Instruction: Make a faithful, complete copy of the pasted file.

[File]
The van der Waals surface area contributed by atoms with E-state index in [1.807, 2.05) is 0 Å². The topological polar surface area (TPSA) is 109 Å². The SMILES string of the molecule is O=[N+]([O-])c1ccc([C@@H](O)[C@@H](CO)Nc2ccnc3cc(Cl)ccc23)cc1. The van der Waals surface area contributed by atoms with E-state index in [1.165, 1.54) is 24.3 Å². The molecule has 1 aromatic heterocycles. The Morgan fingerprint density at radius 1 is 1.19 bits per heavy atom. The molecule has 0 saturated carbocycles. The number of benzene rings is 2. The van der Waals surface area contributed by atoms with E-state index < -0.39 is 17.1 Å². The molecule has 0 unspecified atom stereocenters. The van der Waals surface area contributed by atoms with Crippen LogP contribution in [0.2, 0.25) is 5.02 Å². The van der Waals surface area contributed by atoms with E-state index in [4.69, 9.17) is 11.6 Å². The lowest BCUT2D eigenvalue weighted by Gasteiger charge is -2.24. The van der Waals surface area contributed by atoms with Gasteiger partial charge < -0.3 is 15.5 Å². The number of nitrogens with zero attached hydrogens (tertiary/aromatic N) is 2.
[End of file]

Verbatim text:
The van der Waals surface area contributed by atoms with E-state index in [1.807, 2.05) is 0 Å². The topological polar surface area (TPSA) is 109 Å². The SMILES string of the molecule is O=[N+]([O-])c1ccc([C@@H](O)[C@@H](CO)Nc2ccnc3cc(Cl)ccc23)cc1. The van der Waals surface area contributed by atoms with E-state index in [1.165, 1.54) is 24.3 Å². The molecule has 1 aromatic heterocycles. The Morgan fingerprint density at radius 1 is 1.19 bits per heavy atom. The molecule has 0 saturated carbocycles. The number of benzene rings is 2. The van der Waals surface area contributed by atoms with E-state index < -0.39 is 17.1 Å². The molecule has 0 unspecified atom stereocenters. The van der Waals surface area contributed by atoms with Crippen LogP contribution in [0.2, 0.25) is 5.02 Å². The van der Waals surface area contributed by atoms with E-state index in [4.69, 9.17) is 11.6 Å². The lowest BCUT2D eigenvalue weighted by Gasteiger charge is -2.24. The van der Waals surface area contributed by atoms with Gasteiger partial charge < -0.3 is 15.5 Å². The number of nitrogens with zero attached hydrogens (tertiary/aromatic N) is 2.